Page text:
This week the Frog reveals what can happen to a business when they don't recognise how poor or inconsistent their customer service is.
I've just returned from my local chippy, where I treated myself to a rather lovely cod and chips. I was also lucky (or should that be unlucky?) enough to receive a rather generously-sized portion of customer service insight. Who said you don’t get anything for free anymore!
The chip shop in question is owned by a Mediterranean couple, both of whom have a “bit of a temper”. It’s quite a common experience to be stood waiting while one shouts at the other. Actually, when I say “shout” I mean vehement red-faced screaming. If you’re a Jeremy Kyle fan, you know what I’m talking about. Indeed, I should imagine you’d welcome the experience as entertainment to pass the time while you wait for your chicken & mushroom pie. As I’m definitely NOT a Mr Kyle fan, the whole thing has always made me feel rather awkward… I can only stare uncomfortably at a saveloy for so long before wanting to fling myself in the chip vat to end the misery.
About three months ago I made a conscious decision never to go back. While I’d become impervious to the domestic melodrama, I couldn’t get past the increasingly inconsistent reception to me as a customer. It was a flip of the coin whether my chips would be happily served with a smiling face and jocular discussion, or whether they’d be hurled onto my rissole along with a side-serving of hassled frowns and miserable mumbling. Alas, my rumbling tummy and empty fridge got the better of me tonight… but it did reaffirm my decision never to go back again.
The sad reality is that this business is losing custom on a massive scale. The perplexed owners have tried to diversify and expand their market-reach, but it’s not working… and they genuinely don’t know why. The fact is that their shop is now infamous; becoming the devoted topic of local conversation. Tales abound about how Mr Jones and his sausage-in-batter were treated appallingly, or how Mrs Thomas had the most shocking experience and had to take a sweet sherry for her nerves when she got home. Indeed, local shop woman (from previous blog fame) recently allowed some door-to-door salesman to have a meeting at the back of her shop by the cornflakes, rather than signpost them across the road to the chip shop where they could have sat down with a cup of tea. When I asked her why, she told me “it wouldn’t be fair” on the men to “have to listen to all that cowin’ palaver”.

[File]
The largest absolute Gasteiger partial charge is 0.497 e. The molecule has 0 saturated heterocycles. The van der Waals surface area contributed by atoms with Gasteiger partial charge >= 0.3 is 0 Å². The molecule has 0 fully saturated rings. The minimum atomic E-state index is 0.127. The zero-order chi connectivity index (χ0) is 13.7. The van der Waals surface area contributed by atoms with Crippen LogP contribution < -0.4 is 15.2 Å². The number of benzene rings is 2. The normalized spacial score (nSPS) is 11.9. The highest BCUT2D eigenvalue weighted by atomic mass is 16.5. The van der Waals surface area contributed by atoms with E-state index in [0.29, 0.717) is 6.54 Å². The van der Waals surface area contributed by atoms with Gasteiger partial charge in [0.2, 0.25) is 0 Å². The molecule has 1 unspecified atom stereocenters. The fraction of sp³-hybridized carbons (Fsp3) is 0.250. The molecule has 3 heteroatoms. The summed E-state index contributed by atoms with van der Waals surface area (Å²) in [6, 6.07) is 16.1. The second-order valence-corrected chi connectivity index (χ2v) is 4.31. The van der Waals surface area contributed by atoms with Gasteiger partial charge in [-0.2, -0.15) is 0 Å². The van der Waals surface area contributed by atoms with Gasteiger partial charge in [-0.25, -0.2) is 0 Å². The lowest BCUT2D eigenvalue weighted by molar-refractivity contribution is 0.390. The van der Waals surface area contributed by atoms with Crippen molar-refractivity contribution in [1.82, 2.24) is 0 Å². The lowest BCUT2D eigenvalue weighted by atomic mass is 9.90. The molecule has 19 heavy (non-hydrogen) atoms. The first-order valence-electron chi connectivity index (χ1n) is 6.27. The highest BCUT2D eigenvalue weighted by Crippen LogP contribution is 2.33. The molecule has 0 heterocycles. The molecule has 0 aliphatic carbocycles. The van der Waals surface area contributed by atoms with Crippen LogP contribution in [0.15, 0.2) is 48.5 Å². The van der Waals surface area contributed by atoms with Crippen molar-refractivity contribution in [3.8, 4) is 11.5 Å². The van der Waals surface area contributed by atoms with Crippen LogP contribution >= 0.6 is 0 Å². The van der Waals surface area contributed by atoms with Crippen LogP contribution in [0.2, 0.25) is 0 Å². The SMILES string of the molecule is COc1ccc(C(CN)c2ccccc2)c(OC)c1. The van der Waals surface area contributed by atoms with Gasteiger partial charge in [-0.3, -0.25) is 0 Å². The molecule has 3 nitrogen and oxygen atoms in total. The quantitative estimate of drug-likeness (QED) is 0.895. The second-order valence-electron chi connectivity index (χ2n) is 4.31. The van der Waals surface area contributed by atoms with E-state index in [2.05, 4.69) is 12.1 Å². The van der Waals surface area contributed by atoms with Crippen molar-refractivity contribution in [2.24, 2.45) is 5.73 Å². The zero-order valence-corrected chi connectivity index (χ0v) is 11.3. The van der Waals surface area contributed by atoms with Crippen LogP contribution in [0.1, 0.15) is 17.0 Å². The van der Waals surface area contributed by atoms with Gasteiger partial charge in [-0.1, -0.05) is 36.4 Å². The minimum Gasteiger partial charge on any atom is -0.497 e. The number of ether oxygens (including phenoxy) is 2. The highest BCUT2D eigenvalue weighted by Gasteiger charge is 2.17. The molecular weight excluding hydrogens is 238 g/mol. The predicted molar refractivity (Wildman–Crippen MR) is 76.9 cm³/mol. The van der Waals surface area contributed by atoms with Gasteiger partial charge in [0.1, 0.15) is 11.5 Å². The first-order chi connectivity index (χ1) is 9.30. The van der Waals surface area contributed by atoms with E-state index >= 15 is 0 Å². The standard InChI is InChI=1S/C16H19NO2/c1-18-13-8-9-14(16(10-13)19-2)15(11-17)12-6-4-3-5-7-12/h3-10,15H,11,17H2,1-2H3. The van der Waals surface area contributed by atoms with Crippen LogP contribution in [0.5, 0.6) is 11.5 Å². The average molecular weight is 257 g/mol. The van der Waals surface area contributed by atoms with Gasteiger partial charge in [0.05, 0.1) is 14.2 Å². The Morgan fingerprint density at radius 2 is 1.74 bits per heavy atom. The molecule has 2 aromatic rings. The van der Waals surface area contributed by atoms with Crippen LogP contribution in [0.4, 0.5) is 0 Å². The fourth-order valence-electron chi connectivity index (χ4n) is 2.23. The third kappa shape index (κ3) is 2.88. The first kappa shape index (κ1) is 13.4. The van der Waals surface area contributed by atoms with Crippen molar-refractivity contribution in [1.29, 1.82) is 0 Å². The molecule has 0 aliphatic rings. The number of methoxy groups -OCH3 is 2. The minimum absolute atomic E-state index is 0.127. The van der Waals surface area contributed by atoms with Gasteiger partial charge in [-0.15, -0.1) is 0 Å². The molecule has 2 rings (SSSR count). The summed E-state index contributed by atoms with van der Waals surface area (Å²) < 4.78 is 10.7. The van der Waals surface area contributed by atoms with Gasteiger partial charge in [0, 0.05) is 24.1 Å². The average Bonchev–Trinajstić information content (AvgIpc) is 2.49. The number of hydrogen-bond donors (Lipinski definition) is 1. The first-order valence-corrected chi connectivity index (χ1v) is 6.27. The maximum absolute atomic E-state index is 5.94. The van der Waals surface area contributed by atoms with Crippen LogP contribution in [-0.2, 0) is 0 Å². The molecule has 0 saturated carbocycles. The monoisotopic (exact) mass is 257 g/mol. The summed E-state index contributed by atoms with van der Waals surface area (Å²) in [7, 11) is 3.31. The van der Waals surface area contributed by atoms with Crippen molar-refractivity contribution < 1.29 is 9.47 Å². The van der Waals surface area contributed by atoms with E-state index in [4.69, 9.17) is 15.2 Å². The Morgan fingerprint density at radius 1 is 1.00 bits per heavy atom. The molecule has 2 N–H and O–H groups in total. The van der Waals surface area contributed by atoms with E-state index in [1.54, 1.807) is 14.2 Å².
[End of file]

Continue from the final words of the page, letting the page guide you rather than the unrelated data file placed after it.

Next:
Unsurprisingly, the chip shop is now up for sale and the ‘lively’ owners remain bewildered about why they’re not making any money.
While this true example is somewhat extreme, it serves as a perfect illustration of customer service without the customer bit… otherwise known as “service”. We’ve all been there, stuck between two checkoutswhile Becky and Shaz - thinking they’re doing you a favour by robotically bleeping your Rivita through the till - shout through you about their debauched Saturday night antics. Taking my order, giving me my change and shovelling my chips into a cone is service. Acknowledging my presence, smiling, giving thought to the experience I’m having, being polite and engaging is customer service. And, funnily enough, customer service is what customers want.
Robert Half (the world’s largest professional staffing and consulting service) pretty much summed it up when they said: “when the customer comes first, the customer will last”.
I wish someone would let my local chippy know. Unfortunately, I’m not brave enough to face the inevitable rage. So perhaps I’ll do us both a favour, make another visit for some more fish & chips and leave a cryptic message in salt on the counter just before I leave…
For support with the improvement of your customer service, drop us a line at firstname.lastname@example.org
Marianne is the author of three books, and is currently working on her fourth, whilst regularly writing her blog, we hope you enjoy it :-)